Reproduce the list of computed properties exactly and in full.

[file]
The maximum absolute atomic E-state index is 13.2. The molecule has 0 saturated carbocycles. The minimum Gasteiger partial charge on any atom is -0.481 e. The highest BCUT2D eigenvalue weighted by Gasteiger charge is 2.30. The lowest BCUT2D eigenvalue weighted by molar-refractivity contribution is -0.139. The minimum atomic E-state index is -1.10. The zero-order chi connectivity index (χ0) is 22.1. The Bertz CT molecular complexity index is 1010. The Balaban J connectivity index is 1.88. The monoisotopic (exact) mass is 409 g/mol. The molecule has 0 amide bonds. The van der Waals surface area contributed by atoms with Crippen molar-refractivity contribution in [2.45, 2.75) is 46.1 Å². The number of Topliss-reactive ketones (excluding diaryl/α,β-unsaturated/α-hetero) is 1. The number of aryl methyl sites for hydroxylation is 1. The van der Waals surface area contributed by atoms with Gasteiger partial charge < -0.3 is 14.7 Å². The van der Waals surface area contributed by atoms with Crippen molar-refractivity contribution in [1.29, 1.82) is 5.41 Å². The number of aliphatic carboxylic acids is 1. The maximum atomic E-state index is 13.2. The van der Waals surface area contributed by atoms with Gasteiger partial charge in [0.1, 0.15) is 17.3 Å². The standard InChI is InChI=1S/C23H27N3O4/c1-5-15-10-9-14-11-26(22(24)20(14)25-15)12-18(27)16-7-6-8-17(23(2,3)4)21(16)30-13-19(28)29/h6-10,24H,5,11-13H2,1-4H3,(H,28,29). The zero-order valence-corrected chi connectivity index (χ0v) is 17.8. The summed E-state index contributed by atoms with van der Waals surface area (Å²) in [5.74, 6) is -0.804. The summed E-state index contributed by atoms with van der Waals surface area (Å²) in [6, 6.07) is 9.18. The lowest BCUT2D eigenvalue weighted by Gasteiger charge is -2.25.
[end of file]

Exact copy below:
The maximum absolute atomic E-state index is 13.2. The molecule has 0 saturated carbocycles. The minimum Gasteiger partial charge on any atom is -0.481 e. The highest BCUT2D eigenvalue weighted by Gasteiger charge is 2.30. The lowest BCUT2D eigenvalue weighted by molar-refractivity contribution is -0.139. The minimum atomic E-state index is -1.10. The zero-order chi connectivity index (χ0) is 22.1. The Bertz CT molecular complexity index is 1010. The Balaban J connectivity index is 1.88. The monoisotopic (exact) mass is 409 g/mol. The molecule has 0 amide bonds. The van der Waals surface area contributed by atoms with Crippen molar-refractivity contribution in [2.45, 2.75) is 46.1 Å². The number of Topliss-reactive ketones (excluding diaryl/α,β-unsaturated/α-hetero) is 1. The number of aryl methyl sites for hydroxylation is 1. The van der Waals surface area contributed by atoms with Gasteiger partial charge < -0.3 is 14.7 Å². The van der Waals surface area contributed by atoms with Crippen molar-refractivity contribution in [1.29, 1.82) is 5.41 Å². The number of aliphatic carboxylic acids is 1. The maximum atomic E-state index is 13.2. The van der Waals surface area contributed by atoms with Gasteiger partial charge in [0.1, 0.15) is 17.3 Å². The standard InChI is InChI=1S/C23H27N3O4/c1-5-15-10-9-14-11-26(22(24)20(14)25-15)12-18(27)16-7-6-8-17(23(2,3)4)21(16)30-13-19(28)29/h6-10,24H,5,11-13H2,1-4H3,(H,28,29). The zero-order valence-corrected chi connectivity index (χ0v) is 17.8. The summed E-state index contributed by atoms with van der Waals surface area (Å²) in [5.74, 6) is -0.804. The summed E-state index contributed by atoms with van der Waals surface area (Å²) in [6, 6.07) is 9.18. The lowest BCUT2D eigenvalue weighted by Gasteiger charge is -2.25.